5 Reasons For Hospitals to Be Optimistic About 2011

1. The worst of the recession is over. In September, the National Bureau of Economic Research declared the recession had ended in June 2009. Oh, really? Of course, the economy is still rocky, but slowly and surely, the nation and the healthcare industry are slipping out of the recessions cold, clammy grip. For example, hospitals hired more than 5,000 employees in Oct. 2010, a five percent increase over Sept. 2010, according the Bureau of Labor Statistics. Recently, Covidien reported rising sales of capital equipment to hospital are a sign that hospitals are recovering from the recession. Most observers have stopped talking about a "double dip" recession.

Dose of reality: Even as the economy recovers, unemployment is expected to remain high, which translates into high levels of uninsured patients for hospitals. Chip Kahn, president of the Federation of American Hospitals, predicts the numbers of uninsured may get even higher in 2011. Meanwhile, hospitals are seeing a 0.4 percent cut in Medicare reimbursements for FY 2011 and Medicaid reimbursements are also expected to fall as higher federal matching grants give out in June.

2. ACOs offer a chance to innovate. While Medicare payments for accountable care organizations won’t start until 2012, some private payors already are setting up similar arrangements with selected hospitals and physician groups. More may start after CMS issues proposed ACO regulations, expected in December. Freeing hospitals of many reimbursement rules, ACOs will allow them to come up with their own ways to make the care process more efficient and improve quality. The new focus on innovative models of care is being orchestrated by CMS' new Center for Medicare and Medicaid Innovation, which plans to dole out $10 billion in funding for new projects in the next 10 years.

Dose of reality: The advantages of ACOs for hospitals remain sketchy until regulations are released. Based on results of the Medicare pilot that was the model for ACOs, it could turn out that the extra income earned by ACOs would not be enough to cover the expense of setting them up. Meanwhile, much of the savings ACOs would yield is likely to come from hospital budgets in the form of reduced admissions and ED visits.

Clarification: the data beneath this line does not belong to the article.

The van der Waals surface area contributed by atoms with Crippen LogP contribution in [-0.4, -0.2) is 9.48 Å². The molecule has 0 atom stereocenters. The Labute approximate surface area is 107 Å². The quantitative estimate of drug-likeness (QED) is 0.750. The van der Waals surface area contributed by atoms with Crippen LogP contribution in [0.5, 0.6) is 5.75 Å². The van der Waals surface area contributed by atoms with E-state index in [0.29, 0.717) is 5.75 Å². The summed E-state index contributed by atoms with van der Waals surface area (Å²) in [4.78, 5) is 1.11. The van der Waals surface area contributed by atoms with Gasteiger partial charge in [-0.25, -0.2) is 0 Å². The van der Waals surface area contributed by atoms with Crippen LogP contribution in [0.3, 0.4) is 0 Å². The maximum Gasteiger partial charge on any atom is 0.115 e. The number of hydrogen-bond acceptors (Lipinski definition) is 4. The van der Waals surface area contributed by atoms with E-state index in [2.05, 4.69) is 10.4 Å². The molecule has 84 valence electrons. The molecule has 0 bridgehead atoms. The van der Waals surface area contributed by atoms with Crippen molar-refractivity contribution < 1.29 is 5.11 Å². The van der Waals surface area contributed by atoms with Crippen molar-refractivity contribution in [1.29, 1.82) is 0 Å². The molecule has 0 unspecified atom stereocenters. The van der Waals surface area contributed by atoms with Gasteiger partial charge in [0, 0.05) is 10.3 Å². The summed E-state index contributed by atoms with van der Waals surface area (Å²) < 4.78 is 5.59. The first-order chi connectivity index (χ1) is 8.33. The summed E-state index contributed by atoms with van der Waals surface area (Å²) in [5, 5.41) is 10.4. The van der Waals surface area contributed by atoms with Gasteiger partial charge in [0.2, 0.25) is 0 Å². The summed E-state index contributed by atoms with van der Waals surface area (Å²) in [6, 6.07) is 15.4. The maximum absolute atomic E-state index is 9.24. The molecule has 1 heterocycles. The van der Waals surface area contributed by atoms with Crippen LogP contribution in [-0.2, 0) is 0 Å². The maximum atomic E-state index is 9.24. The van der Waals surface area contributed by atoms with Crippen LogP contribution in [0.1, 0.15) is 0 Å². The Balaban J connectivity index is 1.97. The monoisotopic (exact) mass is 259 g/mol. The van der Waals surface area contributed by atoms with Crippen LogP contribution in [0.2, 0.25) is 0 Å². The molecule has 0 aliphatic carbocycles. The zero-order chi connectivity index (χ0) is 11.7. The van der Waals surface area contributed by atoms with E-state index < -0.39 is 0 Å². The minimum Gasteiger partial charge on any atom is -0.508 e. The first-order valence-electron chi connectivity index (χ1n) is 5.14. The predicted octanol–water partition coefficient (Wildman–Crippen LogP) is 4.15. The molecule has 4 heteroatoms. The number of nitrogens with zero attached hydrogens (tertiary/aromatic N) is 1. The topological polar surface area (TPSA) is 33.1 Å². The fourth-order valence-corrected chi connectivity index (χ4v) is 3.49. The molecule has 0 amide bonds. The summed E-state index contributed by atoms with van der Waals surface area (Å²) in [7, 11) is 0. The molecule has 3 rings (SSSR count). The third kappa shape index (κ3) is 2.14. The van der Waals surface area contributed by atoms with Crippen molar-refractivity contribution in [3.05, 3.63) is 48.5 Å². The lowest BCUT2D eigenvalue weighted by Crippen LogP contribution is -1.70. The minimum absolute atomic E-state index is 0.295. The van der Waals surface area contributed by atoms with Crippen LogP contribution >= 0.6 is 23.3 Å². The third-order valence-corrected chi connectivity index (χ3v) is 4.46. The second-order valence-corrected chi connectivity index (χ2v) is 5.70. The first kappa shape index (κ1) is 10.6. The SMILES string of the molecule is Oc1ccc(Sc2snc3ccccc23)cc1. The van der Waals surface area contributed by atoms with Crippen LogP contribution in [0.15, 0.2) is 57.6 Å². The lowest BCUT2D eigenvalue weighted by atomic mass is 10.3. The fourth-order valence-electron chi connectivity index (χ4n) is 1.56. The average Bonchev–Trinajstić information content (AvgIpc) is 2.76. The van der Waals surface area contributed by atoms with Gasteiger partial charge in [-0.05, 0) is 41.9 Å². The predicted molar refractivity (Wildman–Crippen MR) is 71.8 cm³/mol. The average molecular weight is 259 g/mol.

3. Hospitals have learned how to align with physicians. As more care moves out of the hospital and fee-for-service is replaced by global payments, aligning with physicians is becoming a necessity. In the 1990s, hospital employment of physicians was generally a failure, but hospitals seem to have absorbed the lessons from that debacle. This time around, they have created incentives to make sure employed physicians stay productive. And they are trying out other relationships, such as affiliated physician networks, ASC joint ventures and co-management agreements for specialists. The MGMA predicts that within the next 10 years more than half of physician practices in this country will be employed by hospitals, and ACOs may speed up that trend.

Dose of reality: While primary care physicians and cardiologists have closely aligned with hospitals, many other physicians continue to resist the trend. Physicians still have a strong independent streak that doesn't disappear over night. Andrew Hayek, chair of the Ambulatory Surgery Center Advocacy Committee, predicts hospitals will eventually ratchet down payments and many physicians will sour on employment, dropping out of their agreements with hospitals.

4. Hospitals will embrace EHRs and become more efficient. Hospitals are expected to flock to electronic health records next year, when HHS starts paying them for implementing systems that meet federal meaningful use standards. One qualifying hospital could receive as much as $11 million and practices could get as much as $64,000 per physician. Altogether, the government plans to hand out as much as $30-$40 billion for IT upgrades. In addition to improving patient safety, this wave of healthcare IT is expected to improve processes, refine communications and enhance regulatory compliance.

Dose of reality: By 2009, only 12 percent of hospitals had adopted even basic EHR systems and because of their recession, many hospitals do not have the money to buy these expensive systems. Since meaningful use payments are awarded after implementation, they cannot be used to buy and install systems. And what about those purported savings? While EHR may reduce expenses over the long run, a study by Arizona State University researchers found costs for hospitals actually rose in the first three years of implementation.

5. Better payments for cardiac and neuro service lines.
The inpatient perspective payment system, which went into effect Oct. 1, raises relative weights 1.9 percent for MCD-5 cardiovascular DRGs and 2.2 percent for MDC-1 neurosciences DRGs. And as IPPS payments rise, hospitals are shoring up their cardiovascular service lines by hiring more cardiologists.

Dose of reality: While inpatient payments go up, some inpatient cardiac procedures are converting to outpatient status, where cardiac and neuro payments are dropping. Under the 2011 outpatient payment prospective system, which starts Jan. 1, will cut reimbursements for outpatient coronary stent placement and pacemaker procedures. The biggest drop will be for echocardiograms, which fall 13-25 percent.

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